Of course the most auspicious place for Johnny Graham to list his Graham's Ports is at Hartford House in the Natal Midlands. Food goddess Jackie Cameron puts country cooking onto the next level and down the road is the site of the capture of Winnie during the Anglo-Boer War when the crafty Boers derailed his armoured train. It's been downhill for SA railways ever since. Mahatma Ghandi was a stretcher bearer at the nearby battle of Spioenkop where that Field Marshall of the British Empire, Jan Smuts, was batting for the other side. It's been downhill for SA hospitals ever since.
Come on Johnny: Winnie, Jannie and Gandhi at the same place at the same time, was there ever such a black hole of imperial gravitas? Only Mrs. Brown herself could have trumped it and she was on holiday on the Isle of Wight. Hartford House and Churchill's Port will bring the Dabbous experience to the Midlands of KwaZulu Natal.
Winston Churchill looks pleased with himself - dressed in civvies astride a horse. And, he probably has every right to be, after making a daring escape from Pretoria to Lourenco Marques, now Maputo, at the height of the Boer War.
(Photo : Sunday Times)
"A unique photograph of Churchill after he had escaped from Boer captivity, surfaced in the Sunday Times"
Farm tours at Summerhill Stud and Hartford House are popular items. Students of history, fans of racing and those who are mesmerized by the Midlands and the mystique of our sport, travel from as far afield as Johannesburg for the day, take in the tour and a bit of lunch at the nation's Number One restaurant, before they are back on the N3 northbound.
Others prefer to do it the leisurely way, and they check in for a couple of nights at Hartford. While we'd recommend the latter for its relaxation, we'd not want to deny you the pleasure, either way.
If you've done the tour, you'd know that in the summer of 1899, a young Winston Churchill was a visitor to the Moors of Hartford. We all know too, of his capture up the road from us, and his presence at the mother of all battles, Spioenkop. Remarkably, on Spioenkop that day (just 45 minutes from us,) and drawn together by dint of the peculiar attractions of our region, were five of the most influential people of the 20th century. Louis Botha, the first Prime Minister of South Africa, (who together with Hartford'sSir Frederick Moor and his brother, John (the former a colonial Prime Minister, and the latter a senator in the first South African government, attended a class of just 10 students at Hermansburg Junior School;) Denys Reitz, former Deputy Prime Minister of South Africa and later a Field Marshall in the British army, he was there; our man, Jan Smuts, the man the world chose to write the charters for the League of Nations and the United Nations after the respective World Wars, and the man Churchill appointed as his successor in the war cabinet should anything have become of him, he was there. In the pantheon of great South Africans, you'd have Smuts up there with Nelson Mandela, who ironically was captured just to the south of us seventy two years later; Winston Churchill himself, later to become Prime Minster of England and arguably the greatest Englishman of all-time, he was on Spioenkop that day; and amazingly, the man who liberated India in 1947, Mahatma Ghandi, was there as a stretcher bearer.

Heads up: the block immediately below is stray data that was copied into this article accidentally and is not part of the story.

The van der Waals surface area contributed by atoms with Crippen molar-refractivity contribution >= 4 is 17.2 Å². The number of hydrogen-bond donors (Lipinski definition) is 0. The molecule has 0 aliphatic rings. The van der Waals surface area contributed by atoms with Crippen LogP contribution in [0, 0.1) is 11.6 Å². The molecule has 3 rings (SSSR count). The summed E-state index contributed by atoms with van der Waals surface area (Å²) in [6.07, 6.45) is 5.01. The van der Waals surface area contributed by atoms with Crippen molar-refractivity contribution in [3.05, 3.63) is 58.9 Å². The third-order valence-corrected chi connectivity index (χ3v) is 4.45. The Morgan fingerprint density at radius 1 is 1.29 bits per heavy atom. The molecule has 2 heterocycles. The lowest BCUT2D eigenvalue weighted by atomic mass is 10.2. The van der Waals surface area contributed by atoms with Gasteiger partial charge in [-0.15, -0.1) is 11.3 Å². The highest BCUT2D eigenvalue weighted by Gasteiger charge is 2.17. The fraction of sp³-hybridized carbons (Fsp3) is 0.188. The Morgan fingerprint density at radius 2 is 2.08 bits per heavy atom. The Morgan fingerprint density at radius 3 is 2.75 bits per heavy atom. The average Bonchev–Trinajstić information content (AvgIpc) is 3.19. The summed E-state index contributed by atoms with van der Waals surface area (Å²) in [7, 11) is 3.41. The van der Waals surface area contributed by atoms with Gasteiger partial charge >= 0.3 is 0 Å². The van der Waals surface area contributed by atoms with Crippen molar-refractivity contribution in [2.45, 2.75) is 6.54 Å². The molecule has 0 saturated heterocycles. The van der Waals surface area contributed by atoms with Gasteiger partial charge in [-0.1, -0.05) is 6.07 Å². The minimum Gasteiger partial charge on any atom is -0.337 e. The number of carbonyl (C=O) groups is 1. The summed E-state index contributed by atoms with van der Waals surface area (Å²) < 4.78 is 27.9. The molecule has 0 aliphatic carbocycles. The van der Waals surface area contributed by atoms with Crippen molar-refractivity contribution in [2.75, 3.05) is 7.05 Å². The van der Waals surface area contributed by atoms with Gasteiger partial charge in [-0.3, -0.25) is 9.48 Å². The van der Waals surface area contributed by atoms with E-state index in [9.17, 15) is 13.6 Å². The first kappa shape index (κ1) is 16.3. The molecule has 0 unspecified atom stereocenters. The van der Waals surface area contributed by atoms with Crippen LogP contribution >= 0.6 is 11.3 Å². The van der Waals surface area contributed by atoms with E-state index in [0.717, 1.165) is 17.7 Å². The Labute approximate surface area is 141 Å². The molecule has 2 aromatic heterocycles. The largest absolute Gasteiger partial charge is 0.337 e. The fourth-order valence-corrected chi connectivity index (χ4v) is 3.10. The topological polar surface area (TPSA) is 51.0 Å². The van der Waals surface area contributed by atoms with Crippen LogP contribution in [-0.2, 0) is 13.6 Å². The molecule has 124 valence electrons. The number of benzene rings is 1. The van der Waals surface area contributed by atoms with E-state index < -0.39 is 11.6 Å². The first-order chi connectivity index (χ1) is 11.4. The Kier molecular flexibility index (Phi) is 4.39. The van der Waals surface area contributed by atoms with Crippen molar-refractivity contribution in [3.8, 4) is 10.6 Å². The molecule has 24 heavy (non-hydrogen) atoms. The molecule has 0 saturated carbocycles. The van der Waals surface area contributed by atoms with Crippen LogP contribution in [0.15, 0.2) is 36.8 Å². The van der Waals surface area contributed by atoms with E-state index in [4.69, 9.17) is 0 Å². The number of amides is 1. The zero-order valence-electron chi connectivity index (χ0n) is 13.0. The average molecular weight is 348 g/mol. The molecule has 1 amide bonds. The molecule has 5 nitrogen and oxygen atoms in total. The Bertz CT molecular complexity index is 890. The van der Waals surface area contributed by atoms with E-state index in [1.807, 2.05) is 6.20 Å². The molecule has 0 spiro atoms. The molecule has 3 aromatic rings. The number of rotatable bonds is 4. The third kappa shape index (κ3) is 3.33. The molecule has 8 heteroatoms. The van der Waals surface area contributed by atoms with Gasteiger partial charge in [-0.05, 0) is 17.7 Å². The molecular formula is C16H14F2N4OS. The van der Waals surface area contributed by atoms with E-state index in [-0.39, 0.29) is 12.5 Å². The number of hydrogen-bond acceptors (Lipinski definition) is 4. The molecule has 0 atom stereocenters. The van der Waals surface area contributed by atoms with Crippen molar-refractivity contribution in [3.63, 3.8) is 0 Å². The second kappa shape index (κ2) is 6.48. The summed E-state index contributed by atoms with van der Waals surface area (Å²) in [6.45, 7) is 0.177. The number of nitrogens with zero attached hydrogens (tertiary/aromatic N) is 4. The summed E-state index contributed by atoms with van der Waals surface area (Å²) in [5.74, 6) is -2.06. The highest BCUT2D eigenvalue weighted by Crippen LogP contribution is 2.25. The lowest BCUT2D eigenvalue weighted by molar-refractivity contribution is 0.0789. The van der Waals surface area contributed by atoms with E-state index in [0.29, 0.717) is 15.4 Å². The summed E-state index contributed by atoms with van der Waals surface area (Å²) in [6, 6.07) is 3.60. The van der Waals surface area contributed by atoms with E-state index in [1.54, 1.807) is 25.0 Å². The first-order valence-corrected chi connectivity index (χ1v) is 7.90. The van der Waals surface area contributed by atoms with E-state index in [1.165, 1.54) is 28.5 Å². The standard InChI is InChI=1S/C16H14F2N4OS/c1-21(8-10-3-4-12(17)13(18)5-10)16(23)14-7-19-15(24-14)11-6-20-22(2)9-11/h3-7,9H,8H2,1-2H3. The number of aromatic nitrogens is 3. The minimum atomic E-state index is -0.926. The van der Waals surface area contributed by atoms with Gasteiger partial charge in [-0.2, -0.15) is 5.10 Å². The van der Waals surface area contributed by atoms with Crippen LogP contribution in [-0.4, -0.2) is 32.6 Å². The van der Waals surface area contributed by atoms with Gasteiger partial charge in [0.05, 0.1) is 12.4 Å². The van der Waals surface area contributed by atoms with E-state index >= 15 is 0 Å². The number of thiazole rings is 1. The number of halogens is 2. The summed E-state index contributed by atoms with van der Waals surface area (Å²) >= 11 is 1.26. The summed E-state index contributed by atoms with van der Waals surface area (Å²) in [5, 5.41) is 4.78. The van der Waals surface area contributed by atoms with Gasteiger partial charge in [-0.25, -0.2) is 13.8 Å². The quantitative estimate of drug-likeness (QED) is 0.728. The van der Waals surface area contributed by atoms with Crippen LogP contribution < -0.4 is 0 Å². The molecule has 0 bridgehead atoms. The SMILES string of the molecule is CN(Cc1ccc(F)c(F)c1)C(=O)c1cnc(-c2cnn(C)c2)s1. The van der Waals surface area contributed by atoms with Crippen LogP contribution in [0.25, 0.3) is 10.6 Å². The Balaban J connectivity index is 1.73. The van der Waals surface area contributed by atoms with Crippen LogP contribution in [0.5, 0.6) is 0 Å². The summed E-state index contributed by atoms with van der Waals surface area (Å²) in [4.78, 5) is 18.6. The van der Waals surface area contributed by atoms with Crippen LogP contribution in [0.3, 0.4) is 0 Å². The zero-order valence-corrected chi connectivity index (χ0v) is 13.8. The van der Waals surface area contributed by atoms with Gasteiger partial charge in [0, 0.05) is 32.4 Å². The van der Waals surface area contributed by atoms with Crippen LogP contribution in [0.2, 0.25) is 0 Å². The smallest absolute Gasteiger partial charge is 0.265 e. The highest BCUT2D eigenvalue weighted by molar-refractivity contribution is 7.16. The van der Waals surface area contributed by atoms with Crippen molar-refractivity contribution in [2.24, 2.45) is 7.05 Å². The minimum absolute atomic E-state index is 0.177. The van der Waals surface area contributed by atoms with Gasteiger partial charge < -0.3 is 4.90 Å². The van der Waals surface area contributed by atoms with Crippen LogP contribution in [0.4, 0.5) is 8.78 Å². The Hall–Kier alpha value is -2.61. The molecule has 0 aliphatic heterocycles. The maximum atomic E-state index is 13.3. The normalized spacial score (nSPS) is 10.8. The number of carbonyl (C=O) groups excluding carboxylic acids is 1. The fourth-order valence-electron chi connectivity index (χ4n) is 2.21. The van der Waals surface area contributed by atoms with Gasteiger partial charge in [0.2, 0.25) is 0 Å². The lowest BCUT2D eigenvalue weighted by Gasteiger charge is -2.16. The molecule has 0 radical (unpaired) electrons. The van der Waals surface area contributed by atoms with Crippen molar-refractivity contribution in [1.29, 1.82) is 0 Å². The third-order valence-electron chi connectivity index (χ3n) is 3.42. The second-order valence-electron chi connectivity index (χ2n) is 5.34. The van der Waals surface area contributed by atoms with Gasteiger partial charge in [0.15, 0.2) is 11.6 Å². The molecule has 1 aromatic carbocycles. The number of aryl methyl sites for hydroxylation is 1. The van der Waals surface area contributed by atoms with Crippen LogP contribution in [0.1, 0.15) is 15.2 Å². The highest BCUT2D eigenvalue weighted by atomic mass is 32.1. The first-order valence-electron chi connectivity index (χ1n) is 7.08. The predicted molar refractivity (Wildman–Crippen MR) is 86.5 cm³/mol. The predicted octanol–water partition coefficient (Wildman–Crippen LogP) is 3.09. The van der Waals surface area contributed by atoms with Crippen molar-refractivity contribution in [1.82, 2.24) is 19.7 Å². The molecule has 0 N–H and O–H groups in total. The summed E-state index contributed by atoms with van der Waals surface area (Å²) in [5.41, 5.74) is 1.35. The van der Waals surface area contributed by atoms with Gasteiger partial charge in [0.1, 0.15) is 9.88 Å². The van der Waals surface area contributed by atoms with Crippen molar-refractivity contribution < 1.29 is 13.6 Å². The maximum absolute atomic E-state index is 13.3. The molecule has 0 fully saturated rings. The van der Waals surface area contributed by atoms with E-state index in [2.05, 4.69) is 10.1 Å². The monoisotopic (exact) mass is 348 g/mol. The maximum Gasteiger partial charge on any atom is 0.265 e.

Just recently, a unique photograph of Churchill after he had escaped from Boer captivity, surfaced in the Sunday Times. It's apparently coming up for auction in England shortly, and there's been a bit of a story about it. It turns out the picture was taken in our immediate vicinity, after Churchill's escape from Boer custody.
From 1896 to 1897 Churchill served as a soldier and journalist in India. In September 1898 he fought at the battle of Omdurman in Sudan, taking part in what is often described as one of the last true cavalry charges. In 1899, he resigned his commission, and was assigned to cover the Boer War for the London Morning Post.
In October that year he accompanied a scouting expedition in an armoured train near Ladysmith, in what was then Natal, but was captured by the Boers. Although he was a war correspondent, he was armed with a pistol when captured, so was treated as a prisoner of war and held in what had been the Staats Model Skool in central Pretoria.
Churchill managed to escape, and the Boers put a £25 price on his head. Travelling by foot and train - where he hid under coal sacks - he eventually reached safety, 480km away, in Portuguese-controlled Lourenço Marques. The escape made him a celebrity back in Britain and he was elected to parliament in 1900.